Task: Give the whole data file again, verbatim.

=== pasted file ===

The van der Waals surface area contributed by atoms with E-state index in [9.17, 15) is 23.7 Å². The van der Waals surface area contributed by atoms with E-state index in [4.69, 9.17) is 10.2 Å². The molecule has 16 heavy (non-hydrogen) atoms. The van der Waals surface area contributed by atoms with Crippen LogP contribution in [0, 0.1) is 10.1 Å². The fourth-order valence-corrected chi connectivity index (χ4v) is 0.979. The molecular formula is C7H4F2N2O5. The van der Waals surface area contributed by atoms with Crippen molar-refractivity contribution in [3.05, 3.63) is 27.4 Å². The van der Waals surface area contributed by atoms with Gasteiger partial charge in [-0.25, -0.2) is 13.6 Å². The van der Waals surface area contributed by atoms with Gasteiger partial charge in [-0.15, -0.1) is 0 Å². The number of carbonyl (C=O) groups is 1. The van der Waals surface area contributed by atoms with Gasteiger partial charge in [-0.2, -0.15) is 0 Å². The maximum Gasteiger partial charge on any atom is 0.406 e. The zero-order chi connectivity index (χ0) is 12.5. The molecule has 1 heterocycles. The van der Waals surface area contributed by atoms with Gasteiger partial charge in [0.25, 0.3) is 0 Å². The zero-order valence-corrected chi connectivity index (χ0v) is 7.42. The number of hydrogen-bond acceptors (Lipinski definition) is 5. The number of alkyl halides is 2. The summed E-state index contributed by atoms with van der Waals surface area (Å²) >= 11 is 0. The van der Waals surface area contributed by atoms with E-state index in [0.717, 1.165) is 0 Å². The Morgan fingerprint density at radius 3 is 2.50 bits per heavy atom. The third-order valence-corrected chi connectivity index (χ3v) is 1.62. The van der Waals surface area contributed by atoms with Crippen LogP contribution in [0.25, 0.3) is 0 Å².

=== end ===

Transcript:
The van der Waals surface area contributed by atoms with E-state index in [9.17, 15) is 23.7 Å². The van der Waals surface area contributed by atoms with E-state index in [4.69, 9.17) is 10.2 Å². The molecule has 16 heavy (non-hydrogen) atoms. The van der Waals surface area contributed by atoms with Crippen LogP contribution in [0, 0.1) is 10.1 Å². The fourth-order valence-corrected chi connectivity index (χ4v) is 0.979. The molecular formula is C7H4F2N2O5. The van der Waals surface area contributed by atoms with Crippen molar-refractivity contribution in [3.05, 3.63) is 27.4 Å². The van der Waals surface area contributed by atoms with Gasteiger partial charge in [-0.25, -0.2) is 13.6 Å². The van der Waals surface area contributed by atoms with Gasteiger partial charge in [-0.15, -0.1) is 0 Å². The number of carbonyl (C=O) groups is 1. The van der Waals surface area contributed by atoms with Gasteiger partial charge in [-0.2, -0.15) is 0 Å². The maximum Gasteiger partial charge on any atom is 0.406 e. The zero-order chi connectivity index (χ0) is 12.5. The molecule has 1 heterocycles. The van der Waals surface area contributed by atoms with Gasteiger partial charge in [0.25, 0.3) is 0 Å². The zero-order valence-corrected chi connectivity index (χ0v) is 7.42. The number of hydrogen-bond acceptors (Lipinski definition) is 5. The number of alkyl halides is 2. The summed E-state index contributed by atoms with van der Waals surface area (Å²) >= 11 is 0. The van der Waals surface area contributed by atoms with E-state index in [0.717, 1.165) is 0 Å². The Morgan fingerprint density at radius 3 is 2.50 bits per heavy atom. The third-order valence-corrected chi connectivity index (χ3v) is 1.62. The van der Waals surface area contributed by atoms with Crippen LogP contribution in [0.25, 0.3) is 0 Å².